A study released this month from MOXY, a "non-partisan social ecosystem," found that most Americans would fail a citizenship test.
A total of 1,033 responses were collected online from May 28 through June 2, to test respondents ability to pass a citizenship test required for those applying for naturalization. In total, only 42 percent passed. Independents by far did the best, with 54 percent passing. The passing rate was 44 percent for Republicans and just 35 percent for Democrats.
The breakdown by party affiliation came down to 19.53 percent of Independents, 39.65 percent of Republicans, and 39.84 percent of Democrats. The remaining 0.98 percent were "other."
It is worth noting about the results that the test provided to respondents was easier for them than it is for those actually applying for naturalization.
A copy of the report provided to Townhall noted:
The combination of twenty potential questions, along with the multiple-choice format of the questions — with the (discouraged) ability to reference external materials, makes the survey version of the test less difficult to achieve a passing score. Therefore, the reader of this report should take into account that performance on the actual test would likely have resulted in lower scores.
Despite the poor showing for American respondents, the Department of Homeland Security's U.S. Citizenship and Immigration Services indicates there is a 91 percent national pass rate as of March 2021 for prospective naturalized citizens.
In order to become a naturalized citizen, one must score at least six out of ten questions in a test administered orally.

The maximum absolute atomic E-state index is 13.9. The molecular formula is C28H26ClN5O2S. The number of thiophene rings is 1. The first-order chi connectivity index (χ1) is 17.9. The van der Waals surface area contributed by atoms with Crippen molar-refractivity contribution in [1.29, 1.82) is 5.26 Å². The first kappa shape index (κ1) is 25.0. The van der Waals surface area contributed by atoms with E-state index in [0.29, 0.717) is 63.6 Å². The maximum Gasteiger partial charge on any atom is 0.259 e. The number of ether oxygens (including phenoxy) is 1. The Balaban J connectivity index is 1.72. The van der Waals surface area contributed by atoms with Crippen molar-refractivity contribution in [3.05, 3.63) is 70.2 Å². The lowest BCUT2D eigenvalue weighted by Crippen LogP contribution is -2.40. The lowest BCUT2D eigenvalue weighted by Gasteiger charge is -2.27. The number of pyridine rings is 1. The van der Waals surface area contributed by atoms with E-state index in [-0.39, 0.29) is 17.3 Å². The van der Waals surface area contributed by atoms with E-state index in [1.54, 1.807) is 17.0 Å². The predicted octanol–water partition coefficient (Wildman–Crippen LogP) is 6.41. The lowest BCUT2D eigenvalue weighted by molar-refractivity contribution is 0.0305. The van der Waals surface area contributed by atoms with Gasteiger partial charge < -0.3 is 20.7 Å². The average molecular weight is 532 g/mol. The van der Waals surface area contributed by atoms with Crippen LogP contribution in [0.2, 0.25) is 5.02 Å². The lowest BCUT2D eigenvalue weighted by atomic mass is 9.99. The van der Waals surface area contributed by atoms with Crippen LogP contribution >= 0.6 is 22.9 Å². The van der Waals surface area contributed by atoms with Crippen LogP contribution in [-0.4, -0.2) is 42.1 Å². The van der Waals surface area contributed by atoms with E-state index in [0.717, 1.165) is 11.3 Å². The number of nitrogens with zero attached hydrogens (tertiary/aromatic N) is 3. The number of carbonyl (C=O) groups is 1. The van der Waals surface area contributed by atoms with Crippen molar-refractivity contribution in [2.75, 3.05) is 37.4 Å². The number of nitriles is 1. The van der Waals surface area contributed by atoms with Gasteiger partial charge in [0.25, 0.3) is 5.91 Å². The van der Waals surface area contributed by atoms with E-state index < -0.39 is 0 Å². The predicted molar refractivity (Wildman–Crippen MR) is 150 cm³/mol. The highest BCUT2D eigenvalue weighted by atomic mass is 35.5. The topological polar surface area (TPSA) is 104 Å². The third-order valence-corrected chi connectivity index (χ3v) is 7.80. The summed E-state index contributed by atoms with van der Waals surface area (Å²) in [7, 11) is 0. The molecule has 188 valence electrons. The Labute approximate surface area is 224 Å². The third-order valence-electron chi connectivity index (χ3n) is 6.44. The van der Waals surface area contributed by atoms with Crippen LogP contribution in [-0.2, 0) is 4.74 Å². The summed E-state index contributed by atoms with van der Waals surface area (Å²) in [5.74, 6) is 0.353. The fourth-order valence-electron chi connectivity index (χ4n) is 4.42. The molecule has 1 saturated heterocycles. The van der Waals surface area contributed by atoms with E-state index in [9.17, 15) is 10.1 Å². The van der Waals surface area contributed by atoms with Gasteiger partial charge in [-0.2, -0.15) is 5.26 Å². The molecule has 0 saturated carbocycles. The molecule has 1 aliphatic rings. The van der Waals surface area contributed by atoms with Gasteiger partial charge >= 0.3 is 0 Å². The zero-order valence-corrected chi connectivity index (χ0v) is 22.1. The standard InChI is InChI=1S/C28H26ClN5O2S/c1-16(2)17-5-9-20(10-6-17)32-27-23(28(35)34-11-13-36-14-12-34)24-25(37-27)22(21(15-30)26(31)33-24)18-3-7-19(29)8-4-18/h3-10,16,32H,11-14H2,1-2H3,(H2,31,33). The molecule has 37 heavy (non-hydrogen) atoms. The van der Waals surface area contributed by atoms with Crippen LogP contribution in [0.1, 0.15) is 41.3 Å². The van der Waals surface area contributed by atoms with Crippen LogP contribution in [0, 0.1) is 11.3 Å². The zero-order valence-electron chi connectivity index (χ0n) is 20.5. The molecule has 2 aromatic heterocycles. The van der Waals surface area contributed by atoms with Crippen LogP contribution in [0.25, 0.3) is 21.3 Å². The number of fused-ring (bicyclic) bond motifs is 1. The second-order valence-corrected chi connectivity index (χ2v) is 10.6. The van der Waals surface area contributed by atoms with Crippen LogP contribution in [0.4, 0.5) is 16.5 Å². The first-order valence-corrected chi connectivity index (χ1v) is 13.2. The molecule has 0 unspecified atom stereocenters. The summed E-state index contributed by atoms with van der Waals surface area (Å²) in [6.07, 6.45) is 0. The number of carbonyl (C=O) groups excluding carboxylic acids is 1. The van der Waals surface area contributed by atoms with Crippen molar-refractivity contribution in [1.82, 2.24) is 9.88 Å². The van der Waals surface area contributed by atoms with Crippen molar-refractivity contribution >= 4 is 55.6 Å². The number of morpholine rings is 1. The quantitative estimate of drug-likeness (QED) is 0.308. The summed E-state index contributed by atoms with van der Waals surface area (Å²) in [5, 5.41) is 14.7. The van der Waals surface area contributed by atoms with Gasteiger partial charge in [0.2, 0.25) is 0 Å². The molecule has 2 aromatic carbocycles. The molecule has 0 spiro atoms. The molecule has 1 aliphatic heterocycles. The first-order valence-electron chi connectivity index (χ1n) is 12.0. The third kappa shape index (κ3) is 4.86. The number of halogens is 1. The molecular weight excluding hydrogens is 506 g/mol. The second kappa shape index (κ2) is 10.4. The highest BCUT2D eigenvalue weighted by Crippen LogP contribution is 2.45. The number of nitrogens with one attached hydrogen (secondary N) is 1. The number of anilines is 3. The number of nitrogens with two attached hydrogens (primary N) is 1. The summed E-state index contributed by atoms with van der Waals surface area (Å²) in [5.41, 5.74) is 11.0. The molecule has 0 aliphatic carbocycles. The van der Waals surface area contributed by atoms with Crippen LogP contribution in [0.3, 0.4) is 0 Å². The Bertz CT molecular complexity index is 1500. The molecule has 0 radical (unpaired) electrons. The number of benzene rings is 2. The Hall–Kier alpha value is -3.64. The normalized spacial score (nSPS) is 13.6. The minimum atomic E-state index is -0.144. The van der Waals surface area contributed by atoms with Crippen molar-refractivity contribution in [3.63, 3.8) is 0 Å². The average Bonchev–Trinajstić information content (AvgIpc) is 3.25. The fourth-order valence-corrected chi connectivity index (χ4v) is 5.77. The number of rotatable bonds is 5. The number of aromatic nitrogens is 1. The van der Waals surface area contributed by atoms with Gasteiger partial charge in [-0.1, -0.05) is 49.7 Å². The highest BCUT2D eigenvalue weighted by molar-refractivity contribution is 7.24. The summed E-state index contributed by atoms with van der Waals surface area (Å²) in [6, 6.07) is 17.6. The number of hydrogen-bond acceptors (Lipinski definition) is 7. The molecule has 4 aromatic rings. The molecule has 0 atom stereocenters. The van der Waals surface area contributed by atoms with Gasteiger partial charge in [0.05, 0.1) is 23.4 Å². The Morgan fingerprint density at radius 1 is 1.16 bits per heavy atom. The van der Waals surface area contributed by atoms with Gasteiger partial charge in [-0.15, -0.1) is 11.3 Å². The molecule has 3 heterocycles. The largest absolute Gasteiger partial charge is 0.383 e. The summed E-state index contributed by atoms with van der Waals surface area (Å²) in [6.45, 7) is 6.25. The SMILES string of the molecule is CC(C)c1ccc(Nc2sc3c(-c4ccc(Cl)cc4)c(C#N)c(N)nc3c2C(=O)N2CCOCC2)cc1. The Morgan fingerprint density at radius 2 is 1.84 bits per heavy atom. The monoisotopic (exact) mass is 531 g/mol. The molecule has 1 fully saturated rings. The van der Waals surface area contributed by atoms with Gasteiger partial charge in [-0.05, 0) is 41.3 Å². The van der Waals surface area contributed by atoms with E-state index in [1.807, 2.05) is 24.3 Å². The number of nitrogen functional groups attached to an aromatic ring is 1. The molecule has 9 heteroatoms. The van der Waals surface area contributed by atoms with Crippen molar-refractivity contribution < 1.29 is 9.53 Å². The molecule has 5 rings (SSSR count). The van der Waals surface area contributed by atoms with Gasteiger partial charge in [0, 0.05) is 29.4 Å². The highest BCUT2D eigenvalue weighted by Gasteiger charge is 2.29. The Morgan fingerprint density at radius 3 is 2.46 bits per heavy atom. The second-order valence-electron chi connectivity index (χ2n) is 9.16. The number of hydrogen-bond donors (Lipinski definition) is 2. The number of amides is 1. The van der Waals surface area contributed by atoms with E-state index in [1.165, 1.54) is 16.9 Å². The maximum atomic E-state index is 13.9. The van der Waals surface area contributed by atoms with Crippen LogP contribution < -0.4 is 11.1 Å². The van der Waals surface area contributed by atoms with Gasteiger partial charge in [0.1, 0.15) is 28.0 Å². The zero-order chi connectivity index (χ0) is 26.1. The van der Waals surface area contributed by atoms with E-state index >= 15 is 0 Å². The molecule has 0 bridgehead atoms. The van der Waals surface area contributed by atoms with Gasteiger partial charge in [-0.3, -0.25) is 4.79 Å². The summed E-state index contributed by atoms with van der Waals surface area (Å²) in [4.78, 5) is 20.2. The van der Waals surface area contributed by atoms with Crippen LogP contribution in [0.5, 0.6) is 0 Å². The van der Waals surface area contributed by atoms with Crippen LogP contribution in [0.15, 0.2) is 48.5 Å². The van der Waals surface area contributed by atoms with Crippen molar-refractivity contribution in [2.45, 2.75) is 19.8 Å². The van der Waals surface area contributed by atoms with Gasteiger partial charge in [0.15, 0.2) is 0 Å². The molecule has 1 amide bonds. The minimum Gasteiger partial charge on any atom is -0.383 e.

The report's summary beginning by noting:
In this era of hyper-partisanship, political frustration and skepticism with governance, the question of how well voters understand the political process is ripe for inquiry. Residents of the U.S. learn civics in junior high school and seldom return to the subject.
Such a point is made in the conclusions as well. "The results of this study indicate a compelling need for more civics education among the American population," the report also reads. Another part of the conclusion reads:
Abundantly clear through the entire study is that Americans’ knowledge and awareness of civics and U.S. history falls short of expectations, especially given the fact that their concerns, frustrations and skepticism of government runs quite high.
Townhall spoke with Cesar Melgoza, the founder of MOXY, about such a conclusion and the need for proper civics, including and especially when it comes to voting.
Students often do not return to civics, unless they purposefully study it later on in their education, Melgoza shared. "At the same time," he pointed out, "we're being asked to vote and vote responsibly and in an informed way." Melgoza also said that "the onus is on the voter to study and fill the void," even though voters "sometimes don't have that info" needed to be a properly informed voter.
Melgoza sees MOXY as being the way to do so. He explained to Townhall the process of voters making a profile, which includes providing information, so that the system can let users know who their elected officials and candidates are. From there, users can see news and forums tailored to the issues they've selected as being important to them.
With MOXY, Melgoza shared he wants "to give [users] the opportunity to see another point of view," and "force them out of the echo chamber."
MOXY is different from other social media platforms, which Melgoza suggests have created more divisions than anything else, as they've "amplified what makes people angry and built that into the algorithm."
Not only does Melgoza see MOXY as the benchmark for people to get better informed, but as "the antidote to the divisions created by social media in the political sphere."
MOXY is "deliberately" non-partisan as part of its mission, Melgoza emphasized.